I’m feeling nostalgic today. So I’m going to tell you a story.
Every GM who plays for a decent amount of time gets it eventually– the perfect game. You might not realize it till it’s over. You might not even realize it for weeks, or months…sometimes years. But it’s the gaming session that your friends talk about over and over and over again; it’s the one that they recount to each other even though they’ve all heard about it and might even have been there for it. It’s elusive; you might only get a handful of them in your entire gaming career, in fact. But the excitement and memories and (let’s admit it, shall we?) the pure adrenaline high of running an incredible game session is I think part of what keeps us GMs coming back to the table over and over again. It’s the carrot we all dangle in front of ourselves that keeps up until 2AM the morning of game day, tweaking stat blocks and writing read-aloud text.
I was lucky enough… no, that’s not accurate for how I feel on this topic. I was blessed enough to game for three straight years with a group that helped me run my “Perfect Game”. In fact, they were such a fantastic gamers that they increased the number of Perfect Games I’ve been involved in, and the vast majority of my Perfect Games were with this group. Sometime in the first few sessions, the group named themselves Fortune’s Children after the goddess Olidammara (3.0 rules at this point) rather spontaneously. It stuck, and the game has been called that ever since.
I think the Perfect Game ratio was so high for Fortune’s Children because of a lot of factors. The players and myself were all cast members of Scarborough Renaissance Festival at the time, and part of the rehearsal process is serious, in-depth training in improvisational theatre. Because of this, all of the players were seriously skilled at the in-character bits of time, so much that many sessions went by with nary a die rolled, but the plot and characters progressing just as if combat or skill encounters had been played out. Fortune’s Children was something of a “perfect storm” of a gaming group, but I think other GMs can utilize this concept in a simple way: give your PCs something to do besides just hit things, crawl through dungeons and loot the bodies. MMOs do that well enough; it’s the bits in between that make RPGs the social medium that they are.
When hunting your Perfect Game, it’s up to you as GM to set the stage for it, to give the players AND the PCs the tools to get involved and invested. Before play begins (or even by email if you’re mid-campaign already… it’s never too late!), ask your players about their favorite movies and then ask them specifically about what scenes in those movies they love. This can give you a good idea about what kinds of emotions and situations really resonate with your players, Then you as GM can build encounters, places or plotlines that use the same themes and scenarios to invoke those reactions in your players. Be careful of outright copying, though; it’s far better to file the serial nubers off and do it your own way than blatantly re-create a movie scene point by point.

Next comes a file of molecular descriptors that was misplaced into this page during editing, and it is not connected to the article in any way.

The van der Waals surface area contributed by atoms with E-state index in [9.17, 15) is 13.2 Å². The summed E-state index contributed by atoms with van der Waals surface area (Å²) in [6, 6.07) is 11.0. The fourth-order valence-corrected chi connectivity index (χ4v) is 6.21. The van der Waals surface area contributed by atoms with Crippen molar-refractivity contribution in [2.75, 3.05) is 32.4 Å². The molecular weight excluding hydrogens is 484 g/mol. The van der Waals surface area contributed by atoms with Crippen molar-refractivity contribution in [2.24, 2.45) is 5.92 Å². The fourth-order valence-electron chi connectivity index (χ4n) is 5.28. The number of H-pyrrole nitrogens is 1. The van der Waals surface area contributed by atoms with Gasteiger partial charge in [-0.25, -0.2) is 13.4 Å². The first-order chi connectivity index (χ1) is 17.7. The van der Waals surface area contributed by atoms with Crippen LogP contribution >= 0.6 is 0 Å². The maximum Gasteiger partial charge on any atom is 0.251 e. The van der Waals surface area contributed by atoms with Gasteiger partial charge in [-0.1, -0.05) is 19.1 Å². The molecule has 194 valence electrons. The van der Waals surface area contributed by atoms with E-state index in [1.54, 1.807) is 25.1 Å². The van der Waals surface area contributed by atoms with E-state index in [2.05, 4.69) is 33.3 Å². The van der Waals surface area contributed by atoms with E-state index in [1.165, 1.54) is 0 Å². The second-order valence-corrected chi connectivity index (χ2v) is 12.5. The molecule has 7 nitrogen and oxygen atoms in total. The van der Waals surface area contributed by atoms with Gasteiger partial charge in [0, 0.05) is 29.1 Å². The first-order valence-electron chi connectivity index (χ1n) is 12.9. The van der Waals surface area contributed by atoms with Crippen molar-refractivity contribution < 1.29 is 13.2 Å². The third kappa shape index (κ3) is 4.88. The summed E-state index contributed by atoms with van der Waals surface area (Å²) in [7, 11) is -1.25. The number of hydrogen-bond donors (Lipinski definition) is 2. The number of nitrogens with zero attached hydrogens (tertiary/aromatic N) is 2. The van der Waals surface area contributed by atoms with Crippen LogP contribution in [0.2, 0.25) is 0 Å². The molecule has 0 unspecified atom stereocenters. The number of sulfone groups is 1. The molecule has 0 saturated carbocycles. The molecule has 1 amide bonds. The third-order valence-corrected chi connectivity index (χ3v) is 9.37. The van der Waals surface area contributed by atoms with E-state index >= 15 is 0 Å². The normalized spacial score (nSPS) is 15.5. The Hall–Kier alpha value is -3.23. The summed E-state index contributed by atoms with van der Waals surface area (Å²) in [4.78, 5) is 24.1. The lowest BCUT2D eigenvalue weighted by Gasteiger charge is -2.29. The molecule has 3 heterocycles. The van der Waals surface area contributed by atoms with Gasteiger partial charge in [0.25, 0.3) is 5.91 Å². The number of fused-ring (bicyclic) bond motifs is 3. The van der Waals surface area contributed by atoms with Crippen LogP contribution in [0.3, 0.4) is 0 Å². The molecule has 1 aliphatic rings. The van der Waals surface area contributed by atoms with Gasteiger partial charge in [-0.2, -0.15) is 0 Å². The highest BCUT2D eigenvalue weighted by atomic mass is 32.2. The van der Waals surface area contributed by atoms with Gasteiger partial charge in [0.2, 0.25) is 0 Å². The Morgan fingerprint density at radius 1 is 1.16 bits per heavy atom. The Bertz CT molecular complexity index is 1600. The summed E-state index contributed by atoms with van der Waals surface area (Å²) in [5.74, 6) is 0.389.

Another thing Fortune’s Children was really, REALLY good at was teamwork. The “group first” theme suffused everything they did. The players helped each other come level-up time to find combos of spells and actions that worked well together for the benefit of the whole party. They really had the whole 4E philosophy down long before 4E was a glimmer in WotC’s eye. As a GM, you can encourage team play in a supremely simple way: tell them you want them to work together as a team. I know of many gaming groups who have a strange fear of working together outside the gaming table because they fear it will be seen as metagaming. Let’s be honest–picking skills, powers, and items based around the capabilities of the entire party IS indeed metagaming. I, for one, don’t care a whit; some of the absolutely best times I had at the table with Fortune’s Children was when the PCs would formulate a plan amongst themselves without telling me about it and then put that plan into action. As each step of the plan unfolded, you could see them getting more and more excited, and even if the plan didn’t come to full fruition the fun was enhanced significantly by everybody working together.
To put it in a very simple way–encouraging the PCs to work together tightly makes the PCs pay attention to everything that is going on, even when it’s not their turn or affecting their character. If everybody has worked together to formulate in which everybody has a part to play, they’re going to pay VERY close attention as the pieces of that plan fall into place…or don’t fall into place. Either way, your players are invested in everything that goes on around their characters, and that is never anything but a good thing.
What ways have you hunted and stalked your Perfect Game? What’s your Perfect Game story? Let me know, I’d love to hear it.